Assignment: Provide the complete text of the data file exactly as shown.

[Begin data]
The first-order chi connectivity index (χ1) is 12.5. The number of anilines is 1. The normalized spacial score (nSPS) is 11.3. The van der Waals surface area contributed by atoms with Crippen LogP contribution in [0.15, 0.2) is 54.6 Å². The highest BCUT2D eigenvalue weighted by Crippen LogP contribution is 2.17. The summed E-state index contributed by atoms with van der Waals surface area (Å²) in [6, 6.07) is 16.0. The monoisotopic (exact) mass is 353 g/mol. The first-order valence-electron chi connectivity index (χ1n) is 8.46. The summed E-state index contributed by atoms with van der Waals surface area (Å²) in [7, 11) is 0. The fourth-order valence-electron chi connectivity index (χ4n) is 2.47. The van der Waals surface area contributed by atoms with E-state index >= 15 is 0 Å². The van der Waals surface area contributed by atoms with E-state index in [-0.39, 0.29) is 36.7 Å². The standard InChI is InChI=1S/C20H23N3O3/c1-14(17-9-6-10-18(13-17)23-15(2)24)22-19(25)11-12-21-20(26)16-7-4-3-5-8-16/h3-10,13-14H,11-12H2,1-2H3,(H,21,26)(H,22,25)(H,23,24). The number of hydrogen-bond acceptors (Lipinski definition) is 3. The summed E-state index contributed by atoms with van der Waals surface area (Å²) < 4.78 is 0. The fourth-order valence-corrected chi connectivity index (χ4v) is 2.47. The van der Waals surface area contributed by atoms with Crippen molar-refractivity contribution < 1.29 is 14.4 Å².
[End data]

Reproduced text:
The first-order chi connectivity index (χ1) is 12.5. The number of anilines is 1. The normalized spacial score (nSPS) is 11.3. The van der Waals surface area contributed by atoms with Crippen LogP contribution in [0.15, 0.2) is 54.6 Å². The highest BCUT2D eigenvalue weighted by Crippen LogP contribution is 2.17. The summed E-state index contributed by atoms with van der Waals surface area (Å²) in [6, 6.07) is 16.0. The monoisotopic (exact) mass is 353 g/mol. The first-order valence-electron chi connectivity index (χ1n) is 8.46. The summed E-state index contributed by atoms with van der Waals surface area (Å²) in [7, 11) is 0. The fourth-order valence-electron chi connectivity index (χ4n) is 2.47. The van der Waals surface area contributed by atoms with E-state index >= 15 is 0 Å². The van der Waals surface area contributed by atoms with E-state index in [-0.39, 0.29) is 36.7 Å². The standard InChI is InChI=1S/C20H23N3O3/c1-14(17-9-6-10-18(13-17)23-15(2)24)22-19(25)11-12-21-20(26)16-7-4-3-5-8-16/h3-10,13-14H,11-12H2,1-2H3,(H,21,26)(H,22,25)(H,23,24). The number of hydrogen-bond acceptors (Lipinski definition) is 3. The summed E-state index contributed by atoms with van der Waals surface area (Å²) < 4.78 is 0. The fourth-order valence-corrected chi connectivity index (χ4v) is 2.47. The van der Waals surface area contributed by atoms with Crippen molar-refractivity contribution < 1.29 is 14.4 Å².